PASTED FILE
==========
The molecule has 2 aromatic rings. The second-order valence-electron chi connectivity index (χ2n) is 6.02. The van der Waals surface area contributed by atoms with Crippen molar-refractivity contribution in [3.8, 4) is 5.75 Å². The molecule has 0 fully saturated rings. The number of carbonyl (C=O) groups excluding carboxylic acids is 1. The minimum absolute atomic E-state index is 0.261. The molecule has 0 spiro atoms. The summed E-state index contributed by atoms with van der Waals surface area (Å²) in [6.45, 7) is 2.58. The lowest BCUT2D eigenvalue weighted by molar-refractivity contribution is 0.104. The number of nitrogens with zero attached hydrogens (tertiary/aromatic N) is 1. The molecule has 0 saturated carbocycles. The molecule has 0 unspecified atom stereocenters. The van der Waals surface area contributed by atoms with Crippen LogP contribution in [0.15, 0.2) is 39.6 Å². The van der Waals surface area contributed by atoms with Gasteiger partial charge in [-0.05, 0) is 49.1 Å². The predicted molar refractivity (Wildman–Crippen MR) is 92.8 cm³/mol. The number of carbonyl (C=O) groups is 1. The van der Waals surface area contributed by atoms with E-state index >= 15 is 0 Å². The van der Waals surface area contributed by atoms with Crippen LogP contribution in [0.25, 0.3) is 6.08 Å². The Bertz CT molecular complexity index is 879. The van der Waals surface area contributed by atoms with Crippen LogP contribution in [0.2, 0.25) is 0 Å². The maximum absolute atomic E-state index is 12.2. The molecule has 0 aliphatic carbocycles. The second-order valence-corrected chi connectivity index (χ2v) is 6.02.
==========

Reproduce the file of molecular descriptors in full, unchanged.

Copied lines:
The molecule has 2 aromatic rings. The second-order valence-electron chi connectivity index (χ2n) is 6.02. The van der Waals surface area contributed by atoms with Crippen molar-refractivity contribution in [3.8, 4) is 5.75 Å². The molecule has 0 fully saturated rings. The number of carbonyl (C=O) groups excluding carboxylic acids is 1. The minimum absolute atomic E-state index is 0.261. The molecule has 0 spiro atoms. The summed E-state index contributed by atoms with van der Waals surface area (Å²) in [6.45, 7) is 2.58. The lowest BCUT2D eigenvalue weighted by molar-refractivity contribution is 0.104. The number of nitrogens with zero attached hydrogens (tertiary/aromatic N) is 1. The molecule has 0 saturated carbocycles. The molecule has 0 unspecified atom stereocenters. The van der Waals surface area contributed by atoms with Crippen LogP contribution in [0.15, 0.2) is 39.6 Å². The van der Waals surface area contributed by atoms with Gasteiger partial charge in [-0.05, 0) is 49.1 Å². The predicted molar refractivity (Wildman–Crippen MR) is 92.8 cm³/mol. The number of carbonyl (C=O) groups is 1. The van der Waals surface area contributed by atoms with E-state index >= 15 is 0 Å². The van der Waals surface area contributed by atoms with Crippen LogP contribution in [0.25, 0.3) is 6.08 Å². The Bertz CT molecular complexity index is 879. The van der Waals surface area contributed by atoms with Crippen LogP contribution in [0.2, 0.25) is 0 Å². The maximum absolute atomic E-state index is 12.2. The molecule has 0 aliphatic carbocycles. The second-order valence-corrected chi connectivity index (χ2v) is 6.02.